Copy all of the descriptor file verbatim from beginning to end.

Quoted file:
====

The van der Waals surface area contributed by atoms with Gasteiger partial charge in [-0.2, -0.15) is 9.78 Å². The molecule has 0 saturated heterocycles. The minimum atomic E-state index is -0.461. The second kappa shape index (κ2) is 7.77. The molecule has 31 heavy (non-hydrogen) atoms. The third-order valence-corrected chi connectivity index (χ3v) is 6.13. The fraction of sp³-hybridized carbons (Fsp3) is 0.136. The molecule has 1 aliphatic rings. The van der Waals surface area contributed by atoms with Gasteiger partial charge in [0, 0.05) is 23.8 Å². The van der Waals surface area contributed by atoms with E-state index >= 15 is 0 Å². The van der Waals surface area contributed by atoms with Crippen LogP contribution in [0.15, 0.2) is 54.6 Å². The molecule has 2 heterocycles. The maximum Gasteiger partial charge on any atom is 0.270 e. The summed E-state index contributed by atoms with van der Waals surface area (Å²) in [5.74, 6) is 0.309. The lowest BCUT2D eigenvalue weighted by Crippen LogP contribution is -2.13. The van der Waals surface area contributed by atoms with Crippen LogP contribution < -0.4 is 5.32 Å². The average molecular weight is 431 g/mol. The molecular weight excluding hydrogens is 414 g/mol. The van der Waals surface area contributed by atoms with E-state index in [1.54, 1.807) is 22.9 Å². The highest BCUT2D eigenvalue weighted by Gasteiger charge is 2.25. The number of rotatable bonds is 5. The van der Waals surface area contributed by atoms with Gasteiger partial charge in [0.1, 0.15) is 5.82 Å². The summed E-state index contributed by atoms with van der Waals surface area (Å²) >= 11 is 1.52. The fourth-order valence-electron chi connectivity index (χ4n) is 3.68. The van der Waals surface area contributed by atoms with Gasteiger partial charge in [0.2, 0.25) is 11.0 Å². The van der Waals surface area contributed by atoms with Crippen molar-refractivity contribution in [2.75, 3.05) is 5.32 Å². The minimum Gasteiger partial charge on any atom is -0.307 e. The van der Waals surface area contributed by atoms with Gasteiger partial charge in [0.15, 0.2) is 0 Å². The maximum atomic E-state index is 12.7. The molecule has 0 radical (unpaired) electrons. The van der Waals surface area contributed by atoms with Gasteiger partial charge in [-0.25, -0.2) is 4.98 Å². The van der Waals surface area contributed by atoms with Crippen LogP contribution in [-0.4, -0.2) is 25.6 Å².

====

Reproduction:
The van der Waals surface area contributed by atoms with Gasteiger partial charge in [-0.2, -0.15) is 9.78 Å². The molecule has 0 saturated heterocycles. The minimum atomic E-state index is -0.461. The second kappa shape index (κ2) is 7.77. The molecule has 31 heavy (non-hydrogen) atoms. The third-order valence-corrected chi connectivity index (χ3v) is 6.13. The fraction of sp³-hybridized carbons (Fsp3) is 0.136. The molecule has 1 aliphatic rings. The van der Waals surface area contributed by atoms with Gasteiger partial charge in [0, 0.05) is 23.8 Å². The van der Waals surface area contributed by atoms with E-state index >= 15 is 0 Å². The van der Waals surface area contributed by atoms with Crippen LogP contribution in [0.15, 0.2) is 54.6 Å². The molecule has 2 heterocycles. The maximum Gasteiger partial charge on any atom is 0.270 e. The summed E-state index contributed by atoms with van der Waals surface area (Å²) in [5.74, 6) is 0.309. The lowest BCUT2D eigenvalue weighted by Crippen LogP contribution is -2.13. The van der Waals surface area contributed by atoms with Crippen LogP contribution < -0.4 is 5.32 Å². The average molecular weight is 431 g/mol. The molecular weight excluding hydrogens is 414 g/mol. The van der Waals surface area contributed by atoms with E-state index in [1.54, 1.807) is 22.9 Å². The highest BCUT2D eigenvalue weighted by Gasteiger charge is 2.25. The number of rotatable bonds is 5. The van der Waals surface area contributed by atoms with Gasteiger partial charge in [0.1, 0.15) is 5.82 Å². The summed E-state index contributed by atoms with van der Waals surface area (Å²) >= 11 is 1.52. The fourth-order valence-electron chi connectivity index (χ4n) is 3.68. The van der Waals surface area contributed by atoms with Gasteiger partial charge in [0.2, 0.25) is 11.0 Å². The van der Waals surface area contributed by atoms with Crippen molar-refractivity contribution in [2.75, 3.05) is 5.32 Å². The minimum Gasteiger partial charge on any atom is -0.307 e. The van der Waals surface area contributed by atoms with Gasteiger partial charge in [0.15, 0.2) is 0 Å². The maximum atomic E-state index is 12.7. The molecule has 0 radical (unpaired) electrons. The van der Waals surface area contributed by atoms with Gasteiger partial charge in [-0.25, -0.2) is 4.98 Å². The van der Waals surface area contributed by atoms with Crippen LogP contribution in [-0.4, -0.2) is 25.6 Å².